Family Law Prof Blog

Editor: Margaret Ryznar
Indiana University
Robert H. McKinney School of Law

Friday, June 17, 2022

SCOTUS Decision in Golan v. Saada

From SCOTUSblog:

The Supreme Court on Wednesday gave federal trial courts more discretion over whether children in some international custody disputes must be returned to their home countries. The unanimous decision in Golan v. Saada was the latest in a series of cases interpreting the Hague Convention on the Civil Aspects of International Child Abduction, an international agreement adopted in 1980 to deal with international child abduction during domestic disputes.

Under the Hague Convention, children who are wrongfully taken from the country where they live must be returned to that country so that custody disputes can be resolved there. The convention carves out an exception to this general return requirement, however, for cases in which there is a “grave risk” that returning the child would expose her to physical or psychological harm. In a decision written by Justice Sonia Sotomayor, the justices ruled that when a court finds that there is such a grave risk, it can – but is not obligated to — consider whether there are any ways to reduce that risk, so that the child can still return home.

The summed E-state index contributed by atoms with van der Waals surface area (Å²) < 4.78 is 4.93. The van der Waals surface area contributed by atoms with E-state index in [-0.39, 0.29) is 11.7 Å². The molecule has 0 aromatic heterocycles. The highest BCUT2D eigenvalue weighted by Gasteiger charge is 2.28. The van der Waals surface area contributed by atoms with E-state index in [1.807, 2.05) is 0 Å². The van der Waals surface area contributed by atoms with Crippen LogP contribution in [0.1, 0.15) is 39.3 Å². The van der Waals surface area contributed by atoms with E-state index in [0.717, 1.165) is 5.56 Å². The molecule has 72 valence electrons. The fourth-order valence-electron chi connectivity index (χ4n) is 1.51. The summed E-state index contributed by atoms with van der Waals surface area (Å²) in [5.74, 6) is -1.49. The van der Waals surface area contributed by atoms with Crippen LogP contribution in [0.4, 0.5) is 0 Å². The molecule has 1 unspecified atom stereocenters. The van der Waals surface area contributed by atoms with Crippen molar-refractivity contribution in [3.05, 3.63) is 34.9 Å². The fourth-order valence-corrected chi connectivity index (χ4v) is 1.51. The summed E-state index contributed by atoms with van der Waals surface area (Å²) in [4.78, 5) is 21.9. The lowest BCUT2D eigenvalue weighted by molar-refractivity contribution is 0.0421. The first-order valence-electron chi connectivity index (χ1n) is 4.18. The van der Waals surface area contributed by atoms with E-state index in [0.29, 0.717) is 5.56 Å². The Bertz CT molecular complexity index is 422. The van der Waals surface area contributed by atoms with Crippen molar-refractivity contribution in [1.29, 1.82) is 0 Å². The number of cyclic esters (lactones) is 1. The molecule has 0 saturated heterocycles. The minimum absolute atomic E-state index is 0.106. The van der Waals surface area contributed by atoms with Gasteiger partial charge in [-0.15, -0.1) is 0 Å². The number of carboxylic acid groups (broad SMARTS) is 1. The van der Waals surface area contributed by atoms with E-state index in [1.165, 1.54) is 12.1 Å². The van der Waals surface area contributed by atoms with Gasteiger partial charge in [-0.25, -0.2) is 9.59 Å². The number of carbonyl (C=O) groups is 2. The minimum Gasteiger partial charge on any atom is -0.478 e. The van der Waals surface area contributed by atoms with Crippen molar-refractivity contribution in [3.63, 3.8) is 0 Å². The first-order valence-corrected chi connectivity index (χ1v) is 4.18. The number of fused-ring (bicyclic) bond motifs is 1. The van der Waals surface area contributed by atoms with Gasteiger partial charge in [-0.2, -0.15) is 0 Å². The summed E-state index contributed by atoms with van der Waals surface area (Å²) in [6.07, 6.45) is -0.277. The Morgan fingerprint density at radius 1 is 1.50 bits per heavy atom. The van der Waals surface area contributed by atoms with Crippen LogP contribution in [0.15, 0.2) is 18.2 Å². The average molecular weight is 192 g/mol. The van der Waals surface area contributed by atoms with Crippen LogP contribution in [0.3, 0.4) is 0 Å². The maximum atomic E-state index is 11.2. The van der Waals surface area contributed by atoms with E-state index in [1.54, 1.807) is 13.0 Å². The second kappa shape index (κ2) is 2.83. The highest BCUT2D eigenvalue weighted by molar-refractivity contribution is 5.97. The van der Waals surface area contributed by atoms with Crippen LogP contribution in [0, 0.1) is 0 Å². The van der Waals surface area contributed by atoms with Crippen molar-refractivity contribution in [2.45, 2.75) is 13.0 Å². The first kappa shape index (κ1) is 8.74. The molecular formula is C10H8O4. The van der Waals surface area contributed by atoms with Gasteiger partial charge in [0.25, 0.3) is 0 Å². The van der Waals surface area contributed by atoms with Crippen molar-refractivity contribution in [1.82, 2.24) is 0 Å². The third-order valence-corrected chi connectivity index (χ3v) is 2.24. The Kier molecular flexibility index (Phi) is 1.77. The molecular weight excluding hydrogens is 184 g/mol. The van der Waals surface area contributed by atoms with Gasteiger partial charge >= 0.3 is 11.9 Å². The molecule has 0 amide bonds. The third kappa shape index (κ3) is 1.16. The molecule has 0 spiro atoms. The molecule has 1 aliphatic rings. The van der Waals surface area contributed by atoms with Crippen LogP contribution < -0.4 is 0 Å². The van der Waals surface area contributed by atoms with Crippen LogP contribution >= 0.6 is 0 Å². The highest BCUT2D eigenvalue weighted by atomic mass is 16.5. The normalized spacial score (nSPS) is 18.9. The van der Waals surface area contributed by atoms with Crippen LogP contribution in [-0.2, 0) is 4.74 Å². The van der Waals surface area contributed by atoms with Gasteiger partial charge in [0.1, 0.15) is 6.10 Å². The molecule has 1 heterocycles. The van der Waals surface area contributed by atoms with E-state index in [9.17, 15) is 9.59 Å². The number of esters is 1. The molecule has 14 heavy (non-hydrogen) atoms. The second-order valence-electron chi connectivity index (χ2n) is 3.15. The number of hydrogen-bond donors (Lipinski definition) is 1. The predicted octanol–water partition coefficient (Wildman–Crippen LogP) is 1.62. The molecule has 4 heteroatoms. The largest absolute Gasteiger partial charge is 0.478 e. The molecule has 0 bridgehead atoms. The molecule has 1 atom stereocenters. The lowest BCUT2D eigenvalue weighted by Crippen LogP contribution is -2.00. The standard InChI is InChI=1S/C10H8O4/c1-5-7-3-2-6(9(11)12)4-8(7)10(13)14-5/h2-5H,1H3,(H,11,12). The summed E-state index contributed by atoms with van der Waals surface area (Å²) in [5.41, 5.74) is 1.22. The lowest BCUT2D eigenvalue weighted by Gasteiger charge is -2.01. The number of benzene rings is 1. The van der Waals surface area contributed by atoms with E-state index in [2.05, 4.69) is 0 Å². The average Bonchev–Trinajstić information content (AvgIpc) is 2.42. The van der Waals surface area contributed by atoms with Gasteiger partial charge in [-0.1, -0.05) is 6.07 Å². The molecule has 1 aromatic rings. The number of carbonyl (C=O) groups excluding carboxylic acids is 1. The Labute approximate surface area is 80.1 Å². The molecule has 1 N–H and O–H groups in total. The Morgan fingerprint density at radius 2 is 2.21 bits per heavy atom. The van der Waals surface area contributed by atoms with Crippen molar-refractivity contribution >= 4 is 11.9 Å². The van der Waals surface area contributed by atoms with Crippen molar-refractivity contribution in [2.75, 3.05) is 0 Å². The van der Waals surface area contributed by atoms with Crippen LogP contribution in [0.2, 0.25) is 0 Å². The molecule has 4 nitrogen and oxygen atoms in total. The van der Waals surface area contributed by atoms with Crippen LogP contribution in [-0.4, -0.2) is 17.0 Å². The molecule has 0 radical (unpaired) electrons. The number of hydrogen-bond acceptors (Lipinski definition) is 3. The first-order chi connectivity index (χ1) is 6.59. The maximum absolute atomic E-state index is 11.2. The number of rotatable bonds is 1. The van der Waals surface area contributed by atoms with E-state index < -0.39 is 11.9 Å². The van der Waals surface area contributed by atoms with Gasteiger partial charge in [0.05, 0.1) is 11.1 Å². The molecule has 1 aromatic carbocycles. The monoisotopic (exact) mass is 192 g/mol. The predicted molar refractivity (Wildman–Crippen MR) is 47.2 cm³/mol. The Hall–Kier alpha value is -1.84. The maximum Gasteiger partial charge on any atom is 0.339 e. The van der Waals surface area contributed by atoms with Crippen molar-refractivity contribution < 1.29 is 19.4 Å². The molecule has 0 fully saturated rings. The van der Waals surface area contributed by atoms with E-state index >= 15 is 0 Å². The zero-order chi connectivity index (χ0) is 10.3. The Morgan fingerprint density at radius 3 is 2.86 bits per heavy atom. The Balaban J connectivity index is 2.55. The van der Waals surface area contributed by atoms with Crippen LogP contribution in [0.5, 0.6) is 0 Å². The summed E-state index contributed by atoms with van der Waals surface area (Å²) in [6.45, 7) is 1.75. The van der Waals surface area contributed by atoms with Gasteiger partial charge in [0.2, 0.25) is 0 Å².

The question came to the court in a dispute between Narkis Golan, a U.S. citizen, and Isacco Saada, an Italian citizen. Golan and Saada were married in 2015, and Golan gave birth to the couple’s son, known only as B.A.S. in court proceedings, in Italy the following year. Saada was physically abusive to Golan throughout the couple’s marriage, eventually prompting her to take B.A.S. to the United States for a wedding. When she did not return, Saada went to federal court, seeking to compel B.A.S.’s return to Italy under the convention.

Read more here.

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